French central bank formalises responsible investment stance
The French central bank has adopted a responsible investment charter that will govern the management of some €20bn of assets.
The charter is part of Banque de France’s vision of its corporate social responsibility, which it formally documented in a charter at the end of 2016.
The central bank said its responsible investment charter reflected an ambition to be “exemplary” in how it took into account its corporate social responsibility “in all its dimensions” and applied this to its role as an institutional investor.
The responsible investment policy covers the bank’s own funds, including pension assets. A spokesperson for the bank told IPE that it applied to close to €20bn of assets as at the end of December, around two-thirds of which were in portfolios linked to pension obligations.
According to the bank, the responsible investment charter reflects and “amplifies” its existing work on integrating environmental, social and governance (ESG) factors in the management of its assets.
Source: © Banque de France
The bank expressed three main commitments in the charter and said it would report annually on its progress in implementing them.
The commitments are to reinforce the integration of ESG factors in investment decisions, advance its investment portfolios’ contribution to “the environmental transition”, and pursue best practice in public reporting and other areas of responsible investment.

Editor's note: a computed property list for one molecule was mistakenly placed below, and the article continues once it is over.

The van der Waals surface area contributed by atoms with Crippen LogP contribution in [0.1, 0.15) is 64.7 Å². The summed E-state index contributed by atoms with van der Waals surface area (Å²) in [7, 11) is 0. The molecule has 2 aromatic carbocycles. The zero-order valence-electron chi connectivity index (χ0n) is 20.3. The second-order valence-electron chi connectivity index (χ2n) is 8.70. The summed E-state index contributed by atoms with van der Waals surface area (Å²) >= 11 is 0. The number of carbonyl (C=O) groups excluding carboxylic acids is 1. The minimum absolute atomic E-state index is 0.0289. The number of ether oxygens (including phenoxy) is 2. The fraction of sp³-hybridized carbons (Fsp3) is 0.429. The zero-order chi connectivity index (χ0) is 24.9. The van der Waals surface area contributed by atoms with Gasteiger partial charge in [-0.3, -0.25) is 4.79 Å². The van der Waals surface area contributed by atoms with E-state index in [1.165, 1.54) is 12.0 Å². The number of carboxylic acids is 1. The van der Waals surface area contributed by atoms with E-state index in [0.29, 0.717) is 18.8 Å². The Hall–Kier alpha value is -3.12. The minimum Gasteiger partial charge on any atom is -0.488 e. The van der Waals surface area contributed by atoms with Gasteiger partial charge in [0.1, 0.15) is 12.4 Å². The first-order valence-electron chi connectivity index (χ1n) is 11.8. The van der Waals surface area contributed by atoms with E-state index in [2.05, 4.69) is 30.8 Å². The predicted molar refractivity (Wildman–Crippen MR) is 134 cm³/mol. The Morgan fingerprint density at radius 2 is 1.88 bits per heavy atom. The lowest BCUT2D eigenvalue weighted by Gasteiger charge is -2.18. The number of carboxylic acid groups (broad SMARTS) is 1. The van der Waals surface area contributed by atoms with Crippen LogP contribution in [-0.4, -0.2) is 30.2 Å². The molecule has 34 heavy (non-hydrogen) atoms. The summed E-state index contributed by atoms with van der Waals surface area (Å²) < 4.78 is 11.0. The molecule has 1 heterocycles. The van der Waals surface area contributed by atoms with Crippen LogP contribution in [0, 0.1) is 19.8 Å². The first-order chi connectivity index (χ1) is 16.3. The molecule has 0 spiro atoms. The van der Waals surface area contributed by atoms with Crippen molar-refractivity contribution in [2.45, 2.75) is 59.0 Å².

Each commitment was further broken down into “actions”. Under the heading related to the environmental transition, for example, the bank said it would work on analytical tools and environmental impact indicators to enable it to progressively align its investments with a maximum 2°C global warming trajectory.
In addition to setting out various international norms that its investments would respect – such as the Oslo convention on cluster munitions – the bank’s charter stated that it would not invest in coal miners or energy producers that derive more than 20% of revenues from thermal coal. It also prohibited investments in financial instruments that enabled speculating on agricultural commodities.
The bank said its responsible investment charter was in line with its fiduciary responsibility as a long-term investor and its mission to contribute to financial stability. The latter required managing environmental risks.